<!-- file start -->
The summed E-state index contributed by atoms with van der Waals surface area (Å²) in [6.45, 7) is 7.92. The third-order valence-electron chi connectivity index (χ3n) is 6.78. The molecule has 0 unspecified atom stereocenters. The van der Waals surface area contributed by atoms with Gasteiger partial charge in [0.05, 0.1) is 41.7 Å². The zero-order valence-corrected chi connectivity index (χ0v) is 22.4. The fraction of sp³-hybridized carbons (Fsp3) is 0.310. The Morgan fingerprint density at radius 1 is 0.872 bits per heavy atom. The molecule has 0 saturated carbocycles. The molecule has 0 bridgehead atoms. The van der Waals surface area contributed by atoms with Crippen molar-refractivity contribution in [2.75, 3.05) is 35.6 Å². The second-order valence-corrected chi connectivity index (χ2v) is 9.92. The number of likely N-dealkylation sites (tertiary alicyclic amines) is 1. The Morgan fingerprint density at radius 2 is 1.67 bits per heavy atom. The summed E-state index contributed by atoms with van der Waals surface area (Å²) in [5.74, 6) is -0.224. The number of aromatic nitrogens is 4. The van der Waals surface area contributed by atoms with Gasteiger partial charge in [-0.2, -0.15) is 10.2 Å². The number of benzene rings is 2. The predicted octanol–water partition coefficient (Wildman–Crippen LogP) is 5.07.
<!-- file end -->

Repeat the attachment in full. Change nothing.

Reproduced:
The summed E-state index contributed by atoms with van der Waals surface area (Å²) in [6.45, 7) is 7.92. The third-order valence-electron chi connectivity index (χ3n) is 6.78. The molecule has 0 unspecified atom stereocenters. The van der Waals surface area contributed by atoms with Gasteiger partial charge in [0.05, 0.1) is 41.7 Å². The zero-order valence-corrected chi connectivity index (χ0v) is 22.4. The fraction of sp³-hybridized carbons (Fsp3) is 0.310. The Morgan fingerprint density at radius 1 is 0.872 bits per heavy atom. The molecule has 0 saturated carbocycles. The molecule has 0 bridgehead atoms. The van der Waals surface area contributed by atoms with Crippen molar-refractivity contribution in [2.75, 3.05) is 35.6 Å². The second-order valence-corrected chi connectivity index (χ2v) is 9.92. The number of likely N-dealkylation sites (tertiary alicyclic amines) is 1. The Morgan fingerprint density at radius 2 is 1.67 bits per heavy atom. The summed E-state index contributed by atoms with van der Waals surface area (Å²) in [5.74, 6) is -0.224. The number of aromatic nitrogens is 4. The van der Waals surface area contributed by atoms with Gasteiger partial charge in [-0.2, -0.15) is 10.2 Å². The number of benzene rings is 2. The predicted octanol–water partition coefficient (Wildman–Crippen LogP) is 5.07.